Notice how the authors’ names are in lowercase in the above list. We would now like to format them in the title case and store them in a new list called author_list.
Note: In Python, the string method title() accepts a string as an argument, and returns a copy of the string formatted in the title case. That is, the first letter of each word is capitalized: First-name Last-name
So here’s all you need to do:
loop through the authors list and for each author in the list,
call author.title() to get a title-cased copy of the string.
In the above output, observe how the names of all the authors have been formatted in the title case—which is what we wanted.
Using List Comprehension with Multiple Lists
So far, you’ve learned how to use list comprehension to create new lists from one existing list. Now let’s learn how to create a new list from multiple lists.
For example, consider this problem: You have two lists l_arr and b_arr containing the lengths and breadths of 4 rectangles.
And you need to create a new list area that includes the area of these 4 rectangles. Remember, area = length * breadth.
l_arr = [4,5,1,3]
b_arr = [2,1,7,9]
You’ll need elements from both the lists (l_arr and b_arr) in order to calculate the area. And you can do it using Python’s zip() function.
Note: In Python, the zip() function takes in one or more iterables as arguments with the syntax zip(*iterables). It then returns an iterator of tuples, where the tuple i contains the element i from each of the iterables.
The following image describes this in detail. You have 4 values in l_arr and b_arr, so the range of indices is from 0 to 3. As you can see, the tuple 0 contains l_arr and b_arr, tuple 1 contains l_arr and b_arr, and so on.
Therefore, you can loop through zip(l_arr,b_arr) as shown below:
area = [l*b for l,b in zip(l_arr,b_arr)]
In the next section, you’ll learn how to use conditional statements inside a list comprehension.
Python List Comprehension with Condition Syntax
Let’s start by building on the previous syntax for list comprehension.
Here’s the syntax:
<new_list> = [<expression> for <item> in <iterable> if <condition>]
Instead of computing the <expression> for all items, you’d only like to do it for those items that satisfy a specific <condition>—where, condition := True. And this leads to a simplified syntax as shown:
▶ With that, let’s proceed to code examples.
Python List Comprehension with Condition Examples
#1. You’re given the string “I’m learning Python in 2022”. You’d like to get a list of all digits in this string. So how do you do it?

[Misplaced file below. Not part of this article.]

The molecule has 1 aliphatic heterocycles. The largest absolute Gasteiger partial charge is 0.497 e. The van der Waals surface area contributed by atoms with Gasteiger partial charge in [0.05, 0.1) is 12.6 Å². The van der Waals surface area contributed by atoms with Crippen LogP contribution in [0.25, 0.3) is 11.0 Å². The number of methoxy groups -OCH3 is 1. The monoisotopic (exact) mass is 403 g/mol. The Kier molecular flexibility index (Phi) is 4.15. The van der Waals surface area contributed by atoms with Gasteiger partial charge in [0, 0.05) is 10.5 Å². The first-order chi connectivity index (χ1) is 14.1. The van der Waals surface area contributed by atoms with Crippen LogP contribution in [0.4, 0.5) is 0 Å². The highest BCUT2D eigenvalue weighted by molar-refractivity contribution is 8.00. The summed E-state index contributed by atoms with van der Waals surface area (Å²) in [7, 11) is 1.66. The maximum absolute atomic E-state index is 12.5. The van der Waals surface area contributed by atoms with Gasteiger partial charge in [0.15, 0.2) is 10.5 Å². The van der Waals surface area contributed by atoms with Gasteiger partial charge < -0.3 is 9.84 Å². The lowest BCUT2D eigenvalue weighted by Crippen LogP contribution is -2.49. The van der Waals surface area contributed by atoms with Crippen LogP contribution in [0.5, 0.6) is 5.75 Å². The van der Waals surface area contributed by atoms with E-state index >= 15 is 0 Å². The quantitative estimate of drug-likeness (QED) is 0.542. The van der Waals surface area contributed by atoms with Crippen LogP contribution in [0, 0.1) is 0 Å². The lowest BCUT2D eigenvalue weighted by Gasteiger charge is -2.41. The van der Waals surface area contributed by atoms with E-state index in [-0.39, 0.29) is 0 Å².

In Python, <char>.isdigit() acts on a character <char> and returns True if it’s a digit (0-9); else it returns False.
The code snippet below shows how you can collect the list of all digits in the string str1.
str1 = "I'm learning Python3 in 2022"
digits = [char for char in str1 if char.isdigit()]
['3', '2', '0', '2', '2']
In the above code:
you loop through the string str1,
access each char to check if it’s a digit using the isdigit() method, and
add char to the new list digits only if it is a digit.
Let’s take another example.
#2.You have a list of fruits.🍊 And you’d like to create a list starts_with_b that contains all fruits from the fruits list that start with b. You can use the startswith() method to write the condition.
The <str>.startswith('char') returns True if <str> starts with ‘char’; else it returns False.
fruits = ['blueberry','apple','banana','orange','cherry']
starts_with_b = [fruit for fruit in fruits if fruit.startswith('b')]
In the output above, we get 'blueberry' and 'banana' which are the two fruits that start with 'b' in the fruits list, as we expected.
And that wraps up our discussion on list comprehension.
I hope this tutorial helped you understand list comprehensions in Python.
You can use [<do this> for <all-items> in <this-list>] to create a new list using list comprehension.
Additionally, you can use the syntax [<do this> for <all-items> in <this-list> if <condition-is-True>] with the if conditional statement.
Additionally, you’ve also coded several examples. As a next step, you can try rewriting some of your existing Python loops for list creation using list comprehension. Happy coding! Until the next tutorial.😄
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